When I came to India, racism was not really a term I was familiar with. Sure, I knew what it was. Yet, it had never had much bearing in my life. I had friends from different cultures, and treated everyone the same.
However, in the more than six years I’ve now been living in India, I’ve become so acquainted with it to the point that I’m sick of hearing it. It wouldn’t bother me so much if it was used correctly. However, I’ve been called racist simply because I come from Australia, or simply because I’ve made a negative observation about something in India (that even Indians would say themselves). The racism term is thrown around so loosely, it’s completely lost its meaning and puts me on edge every time I hear it.
And, let’s not to overlook the other side of racism — that is the racism I often face in India because I’m white! I’m viewed as being rich and I’m frequently quoted higher prices. It’s a constant battle not to be ripped off. In addition, thanks to the common perception that Indians have of white women being loose and immoral, I’m often leered at in the street and constantly receive emails from Indian guys propositioning me for sex.
Yes, this is racism according to the definition:
1. The belief that all members of each race possess characteristics or abilities specific to that race, esp. so as to distinguish it as inferior or superior to another race or races.
2. Prejudice or discrimination directed against someone of a different race based on such a belief.
However, this kind of racism isn’t taken seriously. A comment left by one reader (an American Indian) on my blog recently summed up why.
“I think most Indians are racist. But I do not see it with negative connotations as I do with white or black racism. Indians do not have the power in the world to be negatively racist. I.E. oppress races of people, kill them in large numbers, or denigrate their culture, looks or language. I think people sometimes just throw racist out there without thinking about it fully”.
So, I resigned myself to the idea that racism towards white people is never going to matter. What is there to do apart from shut up, never say a bad word about India, and accept that people are going to blatantly over charge me and proposition me for a “sexy good time”.
Then I read this column in the Hindustan Times Cafe today. It was written by Bollywood actress Kalki Koechlin. For those not familiar with her, she was born in India to French parents and has lived in India all her life. She speaks Tamil and Hindi fluently.
It struck me. Wow! Another white person who feels that they experience racism in India.
“I have to rant. I was stuck in my car in the gully just outside my building because of a truck parked on the road and blocking the passageway. The driver refused to move as he was filling water for a building. Suddenly, out of nowhere came an elderly woman who, without any pretext, came walking to the car and said, “Yeh log aise hi hai.” (Why are you people like this only?). Then she looked at me and said, “Kya kar rahi ho? Piche jao.” (What are you doing? Go back). I replied, “Aage mera ghar hai.” (My house is ahead).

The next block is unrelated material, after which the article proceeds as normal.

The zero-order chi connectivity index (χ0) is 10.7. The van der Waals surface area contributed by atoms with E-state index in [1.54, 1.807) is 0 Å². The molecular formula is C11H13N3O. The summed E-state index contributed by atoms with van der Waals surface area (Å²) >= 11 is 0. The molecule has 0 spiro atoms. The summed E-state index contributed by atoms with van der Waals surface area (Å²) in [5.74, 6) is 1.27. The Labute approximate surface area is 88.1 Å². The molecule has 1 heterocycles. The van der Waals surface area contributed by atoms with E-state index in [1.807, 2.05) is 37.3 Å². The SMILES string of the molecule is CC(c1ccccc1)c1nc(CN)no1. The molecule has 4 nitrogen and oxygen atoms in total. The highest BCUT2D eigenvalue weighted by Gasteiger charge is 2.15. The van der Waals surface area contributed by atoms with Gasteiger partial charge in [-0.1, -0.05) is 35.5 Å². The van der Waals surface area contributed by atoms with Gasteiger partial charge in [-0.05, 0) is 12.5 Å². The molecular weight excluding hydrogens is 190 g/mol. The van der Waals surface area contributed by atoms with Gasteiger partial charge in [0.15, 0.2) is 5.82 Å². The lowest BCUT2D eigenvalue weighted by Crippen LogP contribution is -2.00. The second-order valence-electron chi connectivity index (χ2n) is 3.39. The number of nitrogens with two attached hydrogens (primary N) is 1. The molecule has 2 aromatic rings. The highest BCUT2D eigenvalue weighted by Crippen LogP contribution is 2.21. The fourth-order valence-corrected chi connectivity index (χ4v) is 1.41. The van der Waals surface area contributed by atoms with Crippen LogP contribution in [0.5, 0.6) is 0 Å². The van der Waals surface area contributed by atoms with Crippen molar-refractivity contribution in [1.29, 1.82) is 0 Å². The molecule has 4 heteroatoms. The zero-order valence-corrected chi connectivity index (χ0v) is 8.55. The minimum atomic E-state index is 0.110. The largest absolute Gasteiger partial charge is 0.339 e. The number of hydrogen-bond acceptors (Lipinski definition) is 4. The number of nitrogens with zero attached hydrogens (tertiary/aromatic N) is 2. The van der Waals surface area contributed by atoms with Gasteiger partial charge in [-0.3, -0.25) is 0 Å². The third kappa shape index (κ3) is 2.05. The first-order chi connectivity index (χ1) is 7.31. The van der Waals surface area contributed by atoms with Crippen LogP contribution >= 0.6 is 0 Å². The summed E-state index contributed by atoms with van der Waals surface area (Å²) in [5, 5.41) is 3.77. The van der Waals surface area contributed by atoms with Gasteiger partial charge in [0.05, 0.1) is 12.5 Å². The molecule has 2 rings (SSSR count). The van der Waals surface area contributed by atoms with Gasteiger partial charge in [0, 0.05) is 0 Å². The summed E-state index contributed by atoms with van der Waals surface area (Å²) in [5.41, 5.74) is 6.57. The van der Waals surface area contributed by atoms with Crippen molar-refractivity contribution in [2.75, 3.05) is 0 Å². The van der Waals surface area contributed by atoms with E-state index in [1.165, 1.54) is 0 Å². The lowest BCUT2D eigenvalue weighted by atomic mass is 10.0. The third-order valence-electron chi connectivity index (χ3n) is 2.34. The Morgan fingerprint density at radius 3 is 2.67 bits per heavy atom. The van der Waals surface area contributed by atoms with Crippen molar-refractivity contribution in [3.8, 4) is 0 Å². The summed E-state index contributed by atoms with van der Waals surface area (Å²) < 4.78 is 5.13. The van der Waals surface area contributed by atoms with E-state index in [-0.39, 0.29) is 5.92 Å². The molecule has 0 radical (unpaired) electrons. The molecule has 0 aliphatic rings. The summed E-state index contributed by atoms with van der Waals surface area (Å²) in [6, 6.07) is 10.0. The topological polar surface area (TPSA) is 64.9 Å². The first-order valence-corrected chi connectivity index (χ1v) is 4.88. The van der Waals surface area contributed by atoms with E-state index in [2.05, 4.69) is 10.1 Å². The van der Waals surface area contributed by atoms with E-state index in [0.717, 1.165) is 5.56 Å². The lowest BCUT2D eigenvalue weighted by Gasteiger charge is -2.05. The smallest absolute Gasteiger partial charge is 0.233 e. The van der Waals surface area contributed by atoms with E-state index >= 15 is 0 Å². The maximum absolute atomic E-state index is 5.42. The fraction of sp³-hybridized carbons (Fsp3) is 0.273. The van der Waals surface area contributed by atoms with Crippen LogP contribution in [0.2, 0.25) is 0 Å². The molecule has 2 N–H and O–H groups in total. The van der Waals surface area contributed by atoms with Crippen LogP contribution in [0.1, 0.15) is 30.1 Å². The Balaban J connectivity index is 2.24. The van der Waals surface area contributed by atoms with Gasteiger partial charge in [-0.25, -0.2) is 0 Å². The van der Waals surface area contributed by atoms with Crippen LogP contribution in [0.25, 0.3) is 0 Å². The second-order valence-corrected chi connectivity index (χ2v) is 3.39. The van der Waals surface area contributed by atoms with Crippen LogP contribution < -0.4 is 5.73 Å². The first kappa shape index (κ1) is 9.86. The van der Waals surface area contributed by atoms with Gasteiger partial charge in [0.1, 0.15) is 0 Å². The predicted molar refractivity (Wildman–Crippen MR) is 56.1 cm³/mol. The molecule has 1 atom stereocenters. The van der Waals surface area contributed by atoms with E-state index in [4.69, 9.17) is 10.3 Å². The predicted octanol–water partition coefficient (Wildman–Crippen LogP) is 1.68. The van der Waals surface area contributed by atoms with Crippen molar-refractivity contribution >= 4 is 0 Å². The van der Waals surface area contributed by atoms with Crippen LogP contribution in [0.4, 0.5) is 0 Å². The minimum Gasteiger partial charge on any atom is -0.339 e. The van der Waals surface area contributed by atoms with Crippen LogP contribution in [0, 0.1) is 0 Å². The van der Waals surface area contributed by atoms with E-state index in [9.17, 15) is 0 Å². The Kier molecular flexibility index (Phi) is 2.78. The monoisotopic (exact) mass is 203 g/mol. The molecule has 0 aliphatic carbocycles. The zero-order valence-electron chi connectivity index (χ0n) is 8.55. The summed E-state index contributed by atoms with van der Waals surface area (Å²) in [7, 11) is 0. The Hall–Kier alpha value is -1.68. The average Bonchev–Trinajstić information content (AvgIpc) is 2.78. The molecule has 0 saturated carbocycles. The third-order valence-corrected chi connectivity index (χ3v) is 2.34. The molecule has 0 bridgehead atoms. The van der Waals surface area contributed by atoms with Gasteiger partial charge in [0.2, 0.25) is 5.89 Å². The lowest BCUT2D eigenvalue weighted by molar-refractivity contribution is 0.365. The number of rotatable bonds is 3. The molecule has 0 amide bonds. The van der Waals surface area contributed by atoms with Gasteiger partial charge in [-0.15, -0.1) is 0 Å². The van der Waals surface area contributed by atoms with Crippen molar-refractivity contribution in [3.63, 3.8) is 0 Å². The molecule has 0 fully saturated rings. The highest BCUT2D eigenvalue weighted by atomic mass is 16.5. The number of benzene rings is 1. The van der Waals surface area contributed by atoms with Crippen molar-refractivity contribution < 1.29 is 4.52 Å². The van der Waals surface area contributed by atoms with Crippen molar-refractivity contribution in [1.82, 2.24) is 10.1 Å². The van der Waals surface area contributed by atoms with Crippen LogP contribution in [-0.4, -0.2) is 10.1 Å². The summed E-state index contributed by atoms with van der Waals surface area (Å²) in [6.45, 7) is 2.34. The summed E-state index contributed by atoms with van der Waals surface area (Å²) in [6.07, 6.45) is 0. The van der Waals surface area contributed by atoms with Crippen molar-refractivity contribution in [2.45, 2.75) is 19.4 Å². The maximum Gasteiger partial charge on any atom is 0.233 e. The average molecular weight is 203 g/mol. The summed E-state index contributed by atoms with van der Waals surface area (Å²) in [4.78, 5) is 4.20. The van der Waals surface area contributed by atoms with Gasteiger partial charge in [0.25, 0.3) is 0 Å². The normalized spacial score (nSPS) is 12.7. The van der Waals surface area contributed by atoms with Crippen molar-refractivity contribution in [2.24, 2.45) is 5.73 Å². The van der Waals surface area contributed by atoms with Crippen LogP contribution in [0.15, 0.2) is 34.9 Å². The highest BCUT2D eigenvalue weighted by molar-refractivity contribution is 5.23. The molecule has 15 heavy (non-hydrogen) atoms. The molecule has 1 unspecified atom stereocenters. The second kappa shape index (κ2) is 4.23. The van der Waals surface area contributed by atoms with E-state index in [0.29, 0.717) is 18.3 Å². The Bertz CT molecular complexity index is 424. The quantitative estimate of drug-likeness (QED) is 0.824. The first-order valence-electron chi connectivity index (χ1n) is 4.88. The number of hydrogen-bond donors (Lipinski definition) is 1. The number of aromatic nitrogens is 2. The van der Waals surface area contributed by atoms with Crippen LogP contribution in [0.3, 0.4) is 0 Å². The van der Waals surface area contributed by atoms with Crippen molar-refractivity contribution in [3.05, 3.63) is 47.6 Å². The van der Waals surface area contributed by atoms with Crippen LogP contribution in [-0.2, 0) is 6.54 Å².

The truck driver told me to take some other route to my building. When I said I didn’t know any other way, the woman took the opportunity to say, “Bol rahi hai iski ghar hai, phir bhi isko koi aur rasta nahin malum.” (You are saying this is your house but you don’t know any other street). When I asked her why she was insulting me, her eyes looked down for a moment and then she said in English, “I am not insulting you, this is my road to walk on, not yours.” She walked on. I reversed the car and tried to find another way to get to my building.
This racism is something I’ve had to deal with all my life, been born and brought up here, but damn I still can’t get used to it.
I go to a small town and men start talking to me in broken English saying things like “Hey baby” and “Saxy lady.” I get asked questions by journalists such as “Why aren’t you in Hollywood?” and “Do you like India?” as though I had just arrived in this country yesterday. I get people, usually of an older generation, telling me, “Yeh log aise hi hai.”
Sure, being white has had the opposite effect too, where people have treated me with a lot more kindness as though I’m their guest, I’ve probably been shortlisted in auditions for being ‘fair’, but this too is a kind of racism, a separation. We like to separate people into neat little categories through their religion, the colour of their skin, the way they speak and dress etc… and I can’t help but feel that this racism and this fear of the different is what limits us as people.”
And I can’t help agreeing with her!
As Denis Leary, an American actor, comedian, writer and director, has said: “Racism isn’t born, folks, it’s taught.”
Photo credit: Mahidoodi.